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Proc Natl Acad Sci U S A. 2016 Oct 11;113(41):E6055-E6063. Epub 2016 Sep 30.

Redox-assisted regulation of Ca2+ homeostasis in the endoplasmic reticulum by disulfide reductase ERdj5.

Author information

1
Laboratory of Molecular and Cellular Biology, Department of Molecular Biosciences, Faculty of Life Sciences, Kyoto Sangyo University, Kyoto 603-8555, Japan; Institute for Protein Dynamics, Kyoto Sangyo University, Kyoto 603-8555, Japan; Core Research for Evolutional Science and Technology (CREST), Japan Science and Technology Agency, Saitama 332-0012, Japan.
2
Laboratory for Developmental Neurobiology, RIKEN Brain Science Institute, Wako, Saitama 351-0198, Japan.
3
Core Research for Evolutional Science and Technology (CREST), Japan Science and Technology Agency, Saitama 332-0012, Japan; Institute of Multidisciplinary Research for Advanced Materials, Tohoku University, Sendai 980-8577, Japan.
4
Institute of Multidisciplinary Research for Advanced Materials, Tohoku University, Sendai 980-8577, Japan.
5
Laboratory of Molecular and Cellular Biology, Department of Molecular Biosciences, Faculty of Life Sciences, Kyoto Sangyo University, Kyoto 603-8555, Japan; Core Research for Evolutional Science and Technology (CREST), Japan Science and Technology Agency, Saitama 332-0012, Japan.
6
Laboratory of Protein Synthesis and Expression, Institute for Protein Research, Osaka University, Suita 565-0871, Osaka, Japan.
7
Laboratory of Molecular and Cellular Biology, Department of Molecular Biosciences, Faculty of Life Sciences, Kyoto Sangyo University, Kyoto 603-8555, Japan; Institute for Protein Dynamics, Kyoto Sangyo University, Kyoto 603-8555, Japan; Core Research for Evolutional Science and Technology (CREST), Japan Science and Technology Agency, Saitama 332-0012, Japan; nagata@cc.kyoto-su.ac.jp.

Abstract

Calcium ion (Ca2+) is an important second messenger that regulates numerous cellular functions. Intracellular Ca2+ concentration ([Ca2+]i) is strictly controlled by Ca2+ channels and pumps on the endoplasmic reticulum (ER) and plasma membranes. The ER calcium pump, sarco/endoplasmic reticulum calcium ATPase (SERCA), imports Ca2+ from the cytosol into the ER in an ATPase activity-dependent manner. The activity of SERCA2b, the ubiquitous isoform of SERCA, is negatively regulated by disulfide bond formation between two luminal cysteines. Here, we show that ERdj5, a mammalian ER disulfide reductase, which we reported to be involved in the ER-associated degradation of misfolded proteins, activates the pump function of SERCA2b by reducing its luminal disulfide bond. Notably, ERdj5 activated SERCA2b at a lower ER luminal [Ca2+] ([Ca2+]ER), whereas a higher [Ca2+]ER induced ERdj5 to form oligomers that were no longer able to interact with the pump, suggesting [Ca2+]ER-dependent regulation. Binding Ig protein, an ER-resident molecular chaperone, exerted a regulatory role in the oligomerization by binding to the J domain of ERdj5. These results identify ERdj5 as one of the master regulators of ER calcium homeostasis and thus shed light on the importance of cross talk among redox, Ca2+, and protein homeostasis in the ER.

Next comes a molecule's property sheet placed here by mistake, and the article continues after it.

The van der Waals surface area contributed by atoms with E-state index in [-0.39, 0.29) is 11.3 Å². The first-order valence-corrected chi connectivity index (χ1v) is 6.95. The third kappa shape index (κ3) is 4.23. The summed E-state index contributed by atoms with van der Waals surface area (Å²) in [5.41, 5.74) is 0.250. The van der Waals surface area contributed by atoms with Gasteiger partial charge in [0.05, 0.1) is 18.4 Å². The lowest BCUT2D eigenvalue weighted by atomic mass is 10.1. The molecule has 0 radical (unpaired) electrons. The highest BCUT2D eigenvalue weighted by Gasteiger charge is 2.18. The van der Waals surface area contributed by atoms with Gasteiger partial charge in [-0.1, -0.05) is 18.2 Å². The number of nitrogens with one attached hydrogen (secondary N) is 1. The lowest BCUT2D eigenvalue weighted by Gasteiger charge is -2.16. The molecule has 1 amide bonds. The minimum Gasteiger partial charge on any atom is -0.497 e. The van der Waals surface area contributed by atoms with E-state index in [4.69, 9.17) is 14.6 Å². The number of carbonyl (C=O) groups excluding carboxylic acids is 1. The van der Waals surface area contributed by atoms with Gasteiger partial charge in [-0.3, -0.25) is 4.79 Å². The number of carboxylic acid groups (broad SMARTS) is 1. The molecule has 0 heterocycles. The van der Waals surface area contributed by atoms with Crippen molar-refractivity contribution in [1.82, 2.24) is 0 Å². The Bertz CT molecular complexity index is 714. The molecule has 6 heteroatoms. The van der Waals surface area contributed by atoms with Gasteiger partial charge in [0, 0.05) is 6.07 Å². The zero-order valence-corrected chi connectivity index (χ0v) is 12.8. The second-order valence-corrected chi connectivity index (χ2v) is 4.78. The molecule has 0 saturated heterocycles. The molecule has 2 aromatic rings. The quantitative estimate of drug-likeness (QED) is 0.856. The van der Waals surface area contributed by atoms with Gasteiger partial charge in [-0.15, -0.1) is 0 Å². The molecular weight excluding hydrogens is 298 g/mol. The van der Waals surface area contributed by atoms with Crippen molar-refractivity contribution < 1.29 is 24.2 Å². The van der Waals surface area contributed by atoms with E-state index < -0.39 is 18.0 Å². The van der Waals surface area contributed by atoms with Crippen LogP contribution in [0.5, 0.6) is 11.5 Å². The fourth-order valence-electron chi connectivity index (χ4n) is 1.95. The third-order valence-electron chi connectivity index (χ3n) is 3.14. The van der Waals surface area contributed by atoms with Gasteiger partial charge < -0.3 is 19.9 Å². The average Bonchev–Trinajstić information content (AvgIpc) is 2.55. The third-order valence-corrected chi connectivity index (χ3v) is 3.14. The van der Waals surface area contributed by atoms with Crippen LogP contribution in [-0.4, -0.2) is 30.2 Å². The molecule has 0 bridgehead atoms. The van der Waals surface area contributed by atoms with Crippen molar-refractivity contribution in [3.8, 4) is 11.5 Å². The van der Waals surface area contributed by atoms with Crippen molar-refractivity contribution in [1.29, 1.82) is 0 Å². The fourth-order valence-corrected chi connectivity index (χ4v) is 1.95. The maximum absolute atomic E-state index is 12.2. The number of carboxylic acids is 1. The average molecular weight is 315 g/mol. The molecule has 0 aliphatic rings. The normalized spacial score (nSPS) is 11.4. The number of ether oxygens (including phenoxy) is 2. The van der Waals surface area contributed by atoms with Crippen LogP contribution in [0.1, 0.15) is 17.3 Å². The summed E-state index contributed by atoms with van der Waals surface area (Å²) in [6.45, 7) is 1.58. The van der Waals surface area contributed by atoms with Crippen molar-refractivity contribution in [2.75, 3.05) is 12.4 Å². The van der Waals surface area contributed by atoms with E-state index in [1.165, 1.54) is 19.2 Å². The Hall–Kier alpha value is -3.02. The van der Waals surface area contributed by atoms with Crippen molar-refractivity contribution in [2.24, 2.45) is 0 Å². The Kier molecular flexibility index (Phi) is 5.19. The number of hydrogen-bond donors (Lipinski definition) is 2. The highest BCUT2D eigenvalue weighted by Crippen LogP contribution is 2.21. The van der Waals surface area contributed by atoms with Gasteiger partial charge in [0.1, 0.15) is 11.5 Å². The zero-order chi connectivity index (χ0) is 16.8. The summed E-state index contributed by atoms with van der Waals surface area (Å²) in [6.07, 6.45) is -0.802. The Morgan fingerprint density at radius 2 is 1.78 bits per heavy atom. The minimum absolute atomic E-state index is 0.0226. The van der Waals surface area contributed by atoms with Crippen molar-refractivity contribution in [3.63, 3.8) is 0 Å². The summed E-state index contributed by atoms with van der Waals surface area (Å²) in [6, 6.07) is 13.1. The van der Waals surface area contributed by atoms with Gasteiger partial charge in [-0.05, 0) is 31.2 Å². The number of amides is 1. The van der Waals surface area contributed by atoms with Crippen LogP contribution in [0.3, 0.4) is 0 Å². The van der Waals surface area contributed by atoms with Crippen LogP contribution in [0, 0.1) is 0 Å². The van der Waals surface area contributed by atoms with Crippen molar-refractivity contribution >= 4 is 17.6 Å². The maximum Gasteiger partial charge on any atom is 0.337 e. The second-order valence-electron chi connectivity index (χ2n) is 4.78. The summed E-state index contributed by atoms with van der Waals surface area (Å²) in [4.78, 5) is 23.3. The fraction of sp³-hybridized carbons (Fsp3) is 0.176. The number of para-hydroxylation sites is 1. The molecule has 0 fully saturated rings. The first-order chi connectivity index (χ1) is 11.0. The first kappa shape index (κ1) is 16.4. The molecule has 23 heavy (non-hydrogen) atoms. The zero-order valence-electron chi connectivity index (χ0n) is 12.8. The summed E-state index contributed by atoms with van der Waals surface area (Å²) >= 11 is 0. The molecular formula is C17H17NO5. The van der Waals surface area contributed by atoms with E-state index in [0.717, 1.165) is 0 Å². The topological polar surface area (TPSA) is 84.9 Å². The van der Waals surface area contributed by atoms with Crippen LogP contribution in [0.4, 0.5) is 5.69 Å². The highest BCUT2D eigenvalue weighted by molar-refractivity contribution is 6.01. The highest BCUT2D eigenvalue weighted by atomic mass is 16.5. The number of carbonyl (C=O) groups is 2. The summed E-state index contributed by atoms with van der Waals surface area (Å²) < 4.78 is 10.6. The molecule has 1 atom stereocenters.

KEYWORDS:

ERdj5; SERCA2; calcium homeostasis; endoplasmic reticulum; redox regulation

PMID:
27694578
PMCID:
PMC5068290
DOI:
10.1073/pnas.1605818113
[Indexed for MEDLINE]
Free PMC Article

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